Initial blastomere adhesion is mediated by maternal C-cadherin (Heasman et al., 1994). As this supply is replaced by zygotic protein, adhesion becomes sensitive to C-cadherin morpholino antisense oligonucleotide (C-cad-MO). To examine the effects of aberrant differential adhesion, we first characterized the consequences of C-cadherin knockdown. After injection of 40 ng C-cad-MO, gastrulation became abnormal and embryos disintegrated during the neurula stage. Development was rescued by co-injection of C-cadherin mRNA (supplementary material Fig. S1C–E). In C-cad-MO-injected ectoderm, C-cadherin expression was diminished (supplementary material Fig. S2B–B″). Co-injection of C-cadherin mRNA rescued expression (supplementary material Fig. S2C–C″), and mRNA alone increased membrane staining (supplementary material Fig. S2A–A″). Classic cadherins bind to β-catenin, and as expected (Schneider et al., 1993; Fagotto and Gumbiner, 1994; Kurth et al., 1999), membrane β-catenin paralleled C-cadherin expression (supplementary material Fig. S2E–G″), indicating that other cadherins do not compensate for changes in C-cadherin levels. Also, expression of E-cadherin, XB/U-cadherin, cadherin-11 and protocadherins PAPC and PCNS (Winklbauer, 2009) (also known as protocadherin-8-like) were not altered by C-cadherin knockdown or overexpression (Fig. 1I). A cytoplasmically deleted EPΔC construct (Wacker et al., 2000) caused disintegration of the gastrula (supplementary material Fig. S1A,B). It led to increased C-cadherin staining, but because of the lack of the cytoplasmic domain, not to increased β-catenin staining (supplementary material Fig. S2D–D″,H–H″). No effect of C-cad-MO or EPΔC on gastrula epithelial structure was observed (supplementary material Fig. S2I–Q).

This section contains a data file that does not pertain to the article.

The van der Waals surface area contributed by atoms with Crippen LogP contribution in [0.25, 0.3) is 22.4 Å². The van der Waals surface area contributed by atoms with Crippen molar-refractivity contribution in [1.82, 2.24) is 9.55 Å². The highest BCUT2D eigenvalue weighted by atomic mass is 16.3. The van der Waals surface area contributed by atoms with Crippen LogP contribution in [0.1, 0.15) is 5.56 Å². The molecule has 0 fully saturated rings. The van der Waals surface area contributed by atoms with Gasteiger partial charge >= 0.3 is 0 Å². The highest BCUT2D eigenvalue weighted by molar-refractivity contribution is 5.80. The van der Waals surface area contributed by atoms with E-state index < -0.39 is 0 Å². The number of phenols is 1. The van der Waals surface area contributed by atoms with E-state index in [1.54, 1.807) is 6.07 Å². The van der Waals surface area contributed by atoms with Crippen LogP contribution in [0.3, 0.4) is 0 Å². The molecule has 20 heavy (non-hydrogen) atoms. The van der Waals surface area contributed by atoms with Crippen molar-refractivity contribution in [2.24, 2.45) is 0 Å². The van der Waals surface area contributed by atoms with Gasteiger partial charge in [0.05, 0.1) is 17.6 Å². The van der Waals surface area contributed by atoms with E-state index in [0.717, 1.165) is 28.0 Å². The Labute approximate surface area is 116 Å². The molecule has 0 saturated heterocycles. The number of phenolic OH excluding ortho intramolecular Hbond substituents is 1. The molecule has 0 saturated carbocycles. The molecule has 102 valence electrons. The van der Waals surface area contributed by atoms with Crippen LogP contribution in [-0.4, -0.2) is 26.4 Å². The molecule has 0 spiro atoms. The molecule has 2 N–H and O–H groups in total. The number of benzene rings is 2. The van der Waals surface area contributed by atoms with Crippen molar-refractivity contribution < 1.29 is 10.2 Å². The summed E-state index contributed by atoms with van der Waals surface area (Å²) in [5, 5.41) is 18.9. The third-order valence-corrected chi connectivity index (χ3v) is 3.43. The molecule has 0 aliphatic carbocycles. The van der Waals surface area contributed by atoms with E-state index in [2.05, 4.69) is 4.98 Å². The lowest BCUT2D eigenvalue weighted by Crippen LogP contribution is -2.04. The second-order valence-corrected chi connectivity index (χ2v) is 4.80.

The chordamesoderm of controls, marked by Xenopus brachyury (Xbra; also known as t), elongated by convergent extension (Keller, 2002), whereas the goosecoid (gsc)-marked prechordal mesoderm spread on the ectoderm (Damm and Winklbauer, 2011) (Fig. 1A,C,E,G). In C-cad-MO embryos, the markers were still expressed (Fig. 1B,D), but chordamesoderm formed a loose cell mass that did not undergo convergent extension and thus lacked the dorsal accumulation of Xbra-expressing cells (Fig. 1D,H). Although mesoderm positioning was altered, neither gsc nor Xbra overall expression was changed by C-cadherin knockdown or overexpression (Fig. 1J), consistent with an absence of cell fate changes. However, gsc expression was reduced by β-catenin knockdown (Fig. 1K), as expected (Heasman et al., 2000). Injected ectoderm cells were also loosely arranged (supplementary material Fig. S2B,F). Such cell detachment is expected for very low adhesion when tissue begins to dissociate. By contrast, prechordal mesoderm formed a compact layer (Fig. 1B,F), and leading edge mesendoderm (Fig. 1) and vegetal endoderm (not shown) were likewise little affected. Thus, C-cadherin knockdown visibly affects tissue cohesion in the animally derived ectoderm and chordamesoderm, but has no histologically discernible effect on vegetally derived tissues. Consistent with this, head induction by anterior mesendoderm was not affected by C-cad-MO (supplementary material Fig. S1G–K).
Despite the lack of visible effects, cadherin expression was diminished in anterior mesoderm by C-cad-MO (Fig. 1L–L″). This is seen from staining for β-catenin, indicating again that other classic cadherins are not expressed to compensate. To see whether functional compensation by other adhesion molecules took place, we determined the surface tensions of whole tissue explants (Luu et al., 2011). In anterior mesoderm and vegetal cell mass, surface tension was indeed lowered (Table 1), as expected from reduced cell–cell adhesion. Thus, a high dose of C-cad-MO affected C-cadherin function throughout the embryo, although histological effects of lowered tissue cohesion were seen only in ectoderm and chordamesoderm. Different degrees of redundancy of C-cadherin with other adhesion factors could explain this differential sensitivity.